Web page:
Gov’t sees green shoots of recovery | Inquirer Business

Gov’t sees green shoots of recovery

But high inflation, vaccine hesitancy pose key risks to PH economic rebound
By: - Reporter / @bendeveraINQ
/ 04:08 AM June 29, 2021

BSP survey: Economic worries strain business, consumer confidence for Q3

MANILA, Philippines — High inflation seen persisting throughout the year and vaccine hesitancy may slow the Philippines’ economic recovery, but the government is still confident that a rebound from the pandemic-induced recession is just around the corner.


In an economic bulletin Monday, Gil Beltran, the Department of Finance (DOF) undersecretary and chief economist, noted the 20.7-percent growth in total external merchandise trade during the first four months to $57.83 billion, which was only 1.3-percent below prepandemic levels in 2019.

“Year-to-date export value is 5.1-percent greater than its prepandemic level while import value is 5.2-percent lower,” Beltran noted.


Beltran was optimistic of recovery in foreign trade.

“The arrival of additional vaccine supplies and the commencement of the vaccination for economic front liners will help the country sustain the gains in containing the virus and eventually on the way to economic recovery,” he said.

But UK-based think tank Pantheon Macroeconomics was less bullish, warning the Bangko Sentral ng Pilipinas (BSP) of a potential “inflation shock” during the second half of the year.

In a report on Monday, Pantheon Macroeconomics senior Asia economist Miguel Chanco said the BSP had “a blind spot to the upside risks to inflation still posed by oil prices.”

While the BSP last week hiked its inflation forecasts for this year and next year to 4 percent and 3 percent, respectively, due to upward pressures on oil prices as well as a recovering global economy, Chanco said these latest projections did not capture the potentially bigger impact of global oil price movements.

Food prices

“Much of the upside in headline inflation over the next two quarters is already baked-in. Housing and utilities inflation track changes in oil prices very closely, albeit with a three-month lag. In any case, the realized gains in oil prices point to a clear trebling of this component’s contribution to inflation through the third quarter, from 0.4 percentage point as of May,” Chanco said.

Also, Chanco pointed to “rapidly” rising global food inflation, posing a risk to domestic prices despite the government’s moves to ease meat prices through more imports under lower tariffs.


“This fails to account for the fact that the Philippines remains a net importer of many food products … These upward pressures will eventually land on the country’s shores, as local food inflation lags by approximately six months,” he said.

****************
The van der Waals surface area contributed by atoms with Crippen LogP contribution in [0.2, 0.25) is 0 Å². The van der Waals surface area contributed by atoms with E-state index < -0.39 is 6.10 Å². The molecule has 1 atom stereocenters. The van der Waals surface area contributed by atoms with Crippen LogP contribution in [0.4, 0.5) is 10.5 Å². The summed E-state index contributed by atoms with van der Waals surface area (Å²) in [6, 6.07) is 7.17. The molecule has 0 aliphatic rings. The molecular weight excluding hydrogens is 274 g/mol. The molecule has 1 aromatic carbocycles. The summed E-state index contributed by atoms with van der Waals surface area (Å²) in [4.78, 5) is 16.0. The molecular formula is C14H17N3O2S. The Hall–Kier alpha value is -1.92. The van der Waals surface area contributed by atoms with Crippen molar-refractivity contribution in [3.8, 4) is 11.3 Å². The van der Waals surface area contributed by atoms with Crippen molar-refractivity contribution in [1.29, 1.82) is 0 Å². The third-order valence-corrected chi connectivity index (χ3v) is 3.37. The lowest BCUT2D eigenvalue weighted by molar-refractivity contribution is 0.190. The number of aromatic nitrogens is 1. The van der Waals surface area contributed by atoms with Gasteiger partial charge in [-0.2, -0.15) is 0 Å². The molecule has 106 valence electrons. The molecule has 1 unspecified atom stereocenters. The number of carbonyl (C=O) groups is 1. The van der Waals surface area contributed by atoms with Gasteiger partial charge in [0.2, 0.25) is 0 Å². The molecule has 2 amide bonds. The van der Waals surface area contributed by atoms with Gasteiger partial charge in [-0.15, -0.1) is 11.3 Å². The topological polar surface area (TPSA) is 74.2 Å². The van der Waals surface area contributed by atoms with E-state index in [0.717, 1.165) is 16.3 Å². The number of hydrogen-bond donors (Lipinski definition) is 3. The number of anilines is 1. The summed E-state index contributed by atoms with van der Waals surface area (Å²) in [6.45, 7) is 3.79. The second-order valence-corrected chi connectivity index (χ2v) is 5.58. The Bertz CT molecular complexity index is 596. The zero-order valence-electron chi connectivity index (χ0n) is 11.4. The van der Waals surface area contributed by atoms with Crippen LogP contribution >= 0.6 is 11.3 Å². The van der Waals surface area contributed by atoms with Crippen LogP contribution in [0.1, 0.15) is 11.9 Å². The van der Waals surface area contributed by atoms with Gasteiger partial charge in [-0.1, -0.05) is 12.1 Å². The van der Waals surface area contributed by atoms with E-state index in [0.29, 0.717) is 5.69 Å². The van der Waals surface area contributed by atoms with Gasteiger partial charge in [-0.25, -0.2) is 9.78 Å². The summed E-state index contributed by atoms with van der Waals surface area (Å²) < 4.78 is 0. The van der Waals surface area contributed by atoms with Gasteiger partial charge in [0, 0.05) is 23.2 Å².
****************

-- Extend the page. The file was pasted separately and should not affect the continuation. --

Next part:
As such, Chanco said they projected the rate of increase in prices of basic commodities to jump to an average of 5.3 percent this year, above the BSP’s 2 to 4 percent target range and more than double the 2.6 percent posted last year.

Headline inflation averaged 4.4 percent as of end-May mainly due to expensive food, especially pork.

For Chanco, it did not help that the ongoing nationwide mass vaccination program remained lacking as far as implementation and procurement of COVID-19 vaccines were concerned.

Next to impossible

“We continue to believe it will be next to impossible for the country to achieve herd immunity next year, keeping the [BSP’s] finger off the trigger to normalize policy. So far, the Philippines has secured enough jabs to cover only 50 percent of the population, leaving aside the fact that supplies tend to be very lumpy,” he said.

Pantheon Macroeconomics last week projected herd immunity in the Philippines—85 percent of the population vaccinated to be better protected from the more contagious Delta variant—achieved by 2023, a longer time than most of its neighbors.

“Demand for shots likely will pose a significant hurdle, too, as the Philippines has one of the highest rates of vaccine hesitancy globally. The Dengvaxia scandal — antidengue vaccines which were found to increase the severity of the disease —  still lingers in the public psyche,” he added, citing recent surveys showing only one-third of Filipinos were willing to get vaccinated as of last month.

* * * 

Project Rebound is an advocacy campaign that seeks to help Filipinos overcome the crisis through relevant and timely information they can use to make informed decisions. It is supported by PayMaya Philippines, PLDT, Inc., PMFTC Inc., Shopee Philippines., Smart Communications, Inc., and Union Bank of the Philippines, Inc.

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TAGS: COVID-19 economic recovery, Inflation
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